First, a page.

Last month, residents of Washington, DC and New York City watched as two Space Shuttles were ferried to their final homes. Even though these orbiters are no longer in service, humans now have a permanent home in space via the International Space Station, and over 500 people from almost 40 countries can say they have flown in space. But for the 6.8 billion residents of Earth who’ve yet to reach orbit, what benefits of space exploration do we see on a daily basis? What do US citizens get from our space agency, NASA?

The short answer is: quite a lot. Let’s take a look at where NASA funding--at present, less than 0.5% of the US federal budget--shows up in our daily lives, and beyond. Even more fun than a NASA database enumerating technologies, NASA City is an interactive site where you can explore spinoffs of space exploration, and see how they trace back to our homes and cities. As the site's slogan puts it, “Space is everywhere you look.” (5/8)

Embry-Riddle Student’s Study of Hurricanes in Space Wins National First Prize (Source: ERAU)
Emily Hyatt, an engineering physics undergraduate student at Embry-Riddle Aeronautical University, has won first prize in magnetospheric physics in a student research contest sponsored by the National Science Foundation (NSF) and the Community Coordinate Modeling Center (CCMC), which conducts research in space science and develops new space weather models. Her competitors included Ph.D. students from around the country.

Hyatt used simulations to calculate the location, size and travel time of the Kelvin-Helmholtz Instability (KHI), huge magnetic hurricanes in space that can break through Earth’s magnetic barrier and spill solar wind plasma into our planetary “backyard.” They can cause auroral ionospheric disturbances similar to the Northern Lights. The phenomenon may also explain the loss of atmosphere on Mars. (5/8)

NASA Commercial Partner SpaceX Completes Crew Accommodations Milestone (Source: SpaceX)
SpaceX has finished an important evaluation of a prototype Dragon spacecraft designed to carry people into orbit. This key milestone is part of SpaceX's partnership with NASA under a funded Space Act Agreement to advance the design of crew transportation vehicles. The primary goal of the tests was to determine whether the layout will allow astronauts to maneuver effectively in the vehicle. Several veteran space shuttle astronauts and NASA engineers conducted the evaluation during a pair of two-day-long reviews. (5/8)

ATK Plans Liberty Update (Source: Hobby Space)
ATK will be making a major announcement and providing updates on its Liberty System, which provides the safest, most reliable capability to launch crews to low earth orbit for commercial space. The announcement will be made at the SpaceCraft Technology Expo in Los Angeles, California during the Liberty session. One year ago ATK introduced the Liberty Launch Vehicle as a provider for NASA’s Commercial Crew Program. Since that time the Liberty team has accelerated system development, working closely with NASA under a Space Act Agreement through the Commercial Crew Program. (5/8)

Three Finalists Remain in Space Needle's 'Space Race' (Source: KING5)
None had ever sky dived before, but you'd never know it by watching the five finalists from across the country floating in an indoor skydiving venue. They are the handful of some 50,000 people who originally applied for the chance to travel into space on a private vehicle to celebrate the 50th Anniversary of the Seattle Space Needle. Sadly, two would be eliminated as they raced the clock to spin, touch walls and collect floating toys while "free falling" in a wind tunnel. Going on to Tuesday's challenge wre Lauren Furgason of Seattle, Sara Cook of Washington DC, and Gregory Schneider of Tucson. (5/8)

First Two South Africans Pay for Flight Into Space (Source: Pretoria News)
What do Ashton Kutcher, Nasa scientists and two intrepid South Africans have in common? They’re all interested in exploring the last frontier: space. The two South Africans have paid for trips with Virgin Galactic, the “space tourism” branch of Sir Richard Branson’s Virgin Group, which only last week announced it had appointed SA’s first accredited space agent, Vanessa Rothery, of Joburg. (5/8)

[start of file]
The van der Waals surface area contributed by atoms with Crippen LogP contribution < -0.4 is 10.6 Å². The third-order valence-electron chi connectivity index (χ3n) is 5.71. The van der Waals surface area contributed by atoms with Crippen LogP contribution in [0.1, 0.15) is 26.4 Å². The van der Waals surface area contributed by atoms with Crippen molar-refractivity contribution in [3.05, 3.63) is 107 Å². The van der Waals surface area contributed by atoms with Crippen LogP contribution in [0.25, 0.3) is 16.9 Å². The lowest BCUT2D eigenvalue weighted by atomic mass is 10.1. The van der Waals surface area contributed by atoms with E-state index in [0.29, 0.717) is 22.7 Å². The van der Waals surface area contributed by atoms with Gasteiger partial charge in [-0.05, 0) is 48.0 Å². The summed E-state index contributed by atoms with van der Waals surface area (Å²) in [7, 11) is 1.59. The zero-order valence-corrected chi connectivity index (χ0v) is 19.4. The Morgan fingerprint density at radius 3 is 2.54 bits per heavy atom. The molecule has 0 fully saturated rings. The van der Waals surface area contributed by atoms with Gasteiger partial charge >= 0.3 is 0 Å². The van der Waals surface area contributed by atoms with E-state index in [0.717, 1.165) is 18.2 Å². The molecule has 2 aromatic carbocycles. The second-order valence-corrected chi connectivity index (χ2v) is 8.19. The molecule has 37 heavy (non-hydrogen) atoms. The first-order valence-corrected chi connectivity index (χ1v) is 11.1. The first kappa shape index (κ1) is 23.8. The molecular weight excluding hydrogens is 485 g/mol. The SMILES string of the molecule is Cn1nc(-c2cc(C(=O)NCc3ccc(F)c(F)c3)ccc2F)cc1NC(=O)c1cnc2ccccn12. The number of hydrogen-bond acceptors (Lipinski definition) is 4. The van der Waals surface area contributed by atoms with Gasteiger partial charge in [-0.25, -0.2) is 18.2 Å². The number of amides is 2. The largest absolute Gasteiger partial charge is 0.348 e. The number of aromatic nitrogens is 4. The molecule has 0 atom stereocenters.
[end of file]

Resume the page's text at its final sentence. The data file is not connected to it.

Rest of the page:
Shuttles’ Retirement Marks the Next Era of Exploration (Source: The Hill)
As the Space Shuttle Discovery and the other orbiter vehicles of NASA’s storied Shuttle fleet are transferred to museums around the country, it should be understood that NASA has entered a new era of exploration — one that holds great promise for our nation.

We’re implementing the bipartisan space exploration plan that President Obama and Congress approved and making great progress. We’re ending the outsourcing of work on America’s space program and bringing these jobs back to the United States with our commercial space program. We’re developing a heavy-lift rocket to take us farther into space than ever before, and a deep space crew capsule to transport our astronauts, and we’re keeping on track the most sophisticated science telescope ever constructed to help us reveal the unknown. (5/8)

NASA's John Olson Headed to Office of Science and Technology Policy (Source: SpaceRef)
NASA's John Olson will be on detail to the Office of Science and Technology Policy (OSTP) starting on 21 May 2012. He'll be there for anywhere between 1-3 years as the Assistant Director for Space and Aeronautics in the Executive Office of the President, replacing Damon Wells. Olson currently serves as Director, Strategic Analysis and Integration Divison (SAID) and Director, Mission Support Services Office (MSSO) at the Human Exploration and Operations Mission Directorate at NASA Headquarters. (5/8)

JSC Runs Simulations as Orion Heads to KSC (Source:
Preparations for Orion’s first journey into space are accelerating, as flight controllers at the Johnson Space Center (JSC) fire up the former Shuttle Flight Control Room (FCR) for mission simulations, while Michoud Assembly Facility (MAF) engineers finalize the vehicle’s baseline construction, ahead of shipping Orion to the Kennedy Space Center (KSC) for outfitting. (5/8)

Trio of Twisters Spotted on Mars (Source: MSNBC)
It's eerie enough to see one whirlwind swirling across the Martian surface, but three? Get out your 3-D glasses and spot the three dust devils rising from Amazonis Planitia, as seen by the high-resolution camera aboard NASA's Mars Reconnaissance Orbiter. These mini-twisters are analogous to the dust devils that are whipped up on sunny afternoons on Earth, due to the rise of hot air through a low-pressure pocket of cooler air above it. In February, the Mars orbiter spotted a couple of prominent examples of the phenomenon that rose as high as 12 miles into the Red Planet's thin atmosphere. These three dust devils aren't nearly as big, but seeing them simultaneously in one 3-D picture gives you an idea just how active the wind patterns on Mars can get. Click here. (5/8)